Brunei: Overcoming local unemployment by transforming TVET

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Foreign workers make up the majority of Brunei’s workforce – 70% of the country’s 150,000 population.  Working in Brunei is attractive, as there is no income tax to pay and the cost of living is much lower than in many western countries.  As a result, local unemployment has reached 10%.

Brunei workforceThere is a shortage of skilled labour in the country – so local organisations have to look abroad for workers with specialist skills.  The government is seeking to limit the number of foreign workers in the country, through investing in up skilling their own.

A closer look at Brunei

Brunei’s small, wealthy economy is a mixture of foreign and domestic entrepreneurship, government regulation, and welfare measures.  Oil and natural gas production account for about 90% of its GDP – ranking Brunei one of the highest in Asia and the fifth richest nation (out of 182).

Brunei is standing out for its commitment to its own workforce.

A globalised environment calls for a skilled workforce

Brunei’s Ministry of Education is transforming their Technical Vocational Education and Training (TVET) system to align training programmes more with the needs of the economy.

This is highlighted in the National Vision, Wawasan 2035, which envisions an educated, highly skilled workforce, a quality of life, a dynamic and sustainable income per capita, placing within the top 10 countries.

Key changes to establish a new Brunei Technical Education include course restructuring, expanding apprenticeship schemes, Continuing Education & Training (CET) opportunities, and campus development.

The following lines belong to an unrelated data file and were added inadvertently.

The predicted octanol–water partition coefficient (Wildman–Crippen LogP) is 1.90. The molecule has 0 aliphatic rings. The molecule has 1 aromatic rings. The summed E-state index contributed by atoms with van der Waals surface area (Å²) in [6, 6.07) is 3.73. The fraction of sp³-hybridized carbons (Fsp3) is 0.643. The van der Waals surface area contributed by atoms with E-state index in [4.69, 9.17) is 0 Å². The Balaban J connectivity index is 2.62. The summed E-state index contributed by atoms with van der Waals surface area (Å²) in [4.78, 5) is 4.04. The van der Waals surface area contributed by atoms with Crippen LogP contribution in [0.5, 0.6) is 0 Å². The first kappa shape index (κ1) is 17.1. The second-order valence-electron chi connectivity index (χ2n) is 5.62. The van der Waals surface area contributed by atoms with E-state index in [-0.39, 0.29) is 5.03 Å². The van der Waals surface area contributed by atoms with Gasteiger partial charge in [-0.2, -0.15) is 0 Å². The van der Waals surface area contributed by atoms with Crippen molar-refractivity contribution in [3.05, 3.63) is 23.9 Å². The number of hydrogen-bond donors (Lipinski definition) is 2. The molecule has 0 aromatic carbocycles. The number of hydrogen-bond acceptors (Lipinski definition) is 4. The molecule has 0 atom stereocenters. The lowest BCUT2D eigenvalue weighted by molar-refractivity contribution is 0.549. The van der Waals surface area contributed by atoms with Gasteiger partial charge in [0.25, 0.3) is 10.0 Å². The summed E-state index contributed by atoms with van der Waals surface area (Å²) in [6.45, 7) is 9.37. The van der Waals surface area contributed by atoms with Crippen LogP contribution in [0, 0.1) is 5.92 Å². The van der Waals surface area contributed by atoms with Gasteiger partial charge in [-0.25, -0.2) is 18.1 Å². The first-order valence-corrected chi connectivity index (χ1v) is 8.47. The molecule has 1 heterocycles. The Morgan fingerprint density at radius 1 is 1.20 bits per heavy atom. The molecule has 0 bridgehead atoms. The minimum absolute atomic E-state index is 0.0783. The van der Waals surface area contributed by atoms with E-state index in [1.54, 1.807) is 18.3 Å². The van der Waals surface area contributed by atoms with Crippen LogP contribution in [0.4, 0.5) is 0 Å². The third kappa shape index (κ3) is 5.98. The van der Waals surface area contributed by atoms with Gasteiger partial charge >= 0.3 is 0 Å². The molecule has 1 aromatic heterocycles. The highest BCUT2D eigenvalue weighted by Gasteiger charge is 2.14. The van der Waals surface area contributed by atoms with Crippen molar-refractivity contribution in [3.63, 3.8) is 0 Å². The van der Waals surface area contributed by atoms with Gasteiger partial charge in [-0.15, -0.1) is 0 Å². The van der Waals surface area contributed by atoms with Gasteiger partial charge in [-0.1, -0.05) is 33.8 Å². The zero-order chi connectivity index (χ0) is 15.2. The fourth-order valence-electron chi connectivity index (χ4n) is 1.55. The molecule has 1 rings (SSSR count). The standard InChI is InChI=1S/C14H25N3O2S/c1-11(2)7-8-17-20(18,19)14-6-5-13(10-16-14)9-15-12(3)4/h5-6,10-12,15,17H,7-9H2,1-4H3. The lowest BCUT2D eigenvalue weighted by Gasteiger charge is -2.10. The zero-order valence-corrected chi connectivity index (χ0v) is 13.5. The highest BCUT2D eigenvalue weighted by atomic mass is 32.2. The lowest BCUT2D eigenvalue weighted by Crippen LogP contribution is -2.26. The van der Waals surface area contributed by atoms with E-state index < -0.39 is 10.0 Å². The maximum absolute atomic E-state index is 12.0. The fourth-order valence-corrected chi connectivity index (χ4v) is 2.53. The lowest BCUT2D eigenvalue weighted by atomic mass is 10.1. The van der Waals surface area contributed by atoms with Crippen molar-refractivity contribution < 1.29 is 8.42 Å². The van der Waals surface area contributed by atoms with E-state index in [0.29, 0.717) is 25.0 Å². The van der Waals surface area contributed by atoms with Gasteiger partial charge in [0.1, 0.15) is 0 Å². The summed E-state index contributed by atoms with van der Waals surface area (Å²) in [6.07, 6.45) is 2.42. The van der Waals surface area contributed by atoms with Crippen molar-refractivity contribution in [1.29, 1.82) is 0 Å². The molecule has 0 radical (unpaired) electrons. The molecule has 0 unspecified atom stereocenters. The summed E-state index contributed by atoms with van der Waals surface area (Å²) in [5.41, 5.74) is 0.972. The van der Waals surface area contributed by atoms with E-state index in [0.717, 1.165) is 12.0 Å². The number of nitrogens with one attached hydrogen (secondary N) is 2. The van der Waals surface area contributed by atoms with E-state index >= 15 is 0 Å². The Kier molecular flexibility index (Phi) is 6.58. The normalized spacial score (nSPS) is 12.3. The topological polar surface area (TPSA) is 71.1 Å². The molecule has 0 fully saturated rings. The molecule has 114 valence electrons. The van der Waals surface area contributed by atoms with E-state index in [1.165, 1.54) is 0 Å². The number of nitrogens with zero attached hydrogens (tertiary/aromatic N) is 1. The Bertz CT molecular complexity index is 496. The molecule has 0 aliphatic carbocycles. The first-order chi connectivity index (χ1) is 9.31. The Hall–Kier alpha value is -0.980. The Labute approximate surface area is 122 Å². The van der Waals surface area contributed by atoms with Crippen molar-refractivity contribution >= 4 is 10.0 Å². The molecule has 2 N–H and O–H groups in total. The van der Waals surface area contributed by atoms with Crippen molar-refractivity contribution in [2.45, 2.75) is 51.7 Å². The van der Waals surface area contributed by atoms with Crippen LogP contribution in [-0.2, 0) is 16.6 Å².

For this to happen, a sound educational system is vital.

Under the new structure, TVET provides 6 opportunities for students to learn hands-on skills and competencies required in the workplace.  These skills are highly sought-after by the industry and TVET will be providing students with skills-based instructions that would benefit those dexterous learners more than other learning styles.

The success of an education system hinges on its ability to meet the different needs of students through alternative pathways, including that of a quality post-secondary TVET approach.  This is a primary responsibility of the government.  A highly educated and skilled workforce will help to promote investments and build a modern economy that creates quality employment opportunities, especially in the private sector.

A first-class post-secondary education institution

With its regional ties with and dedication to raising the education standards through collaborative methods, Brunei is on its way to achieving its 2035 vision – creating a whole new world of education now and for future generations.

Interested in finding out more?  Follow these links:

To improve your TVET system to be world-class, please contact Wendy Perry via

October 2015

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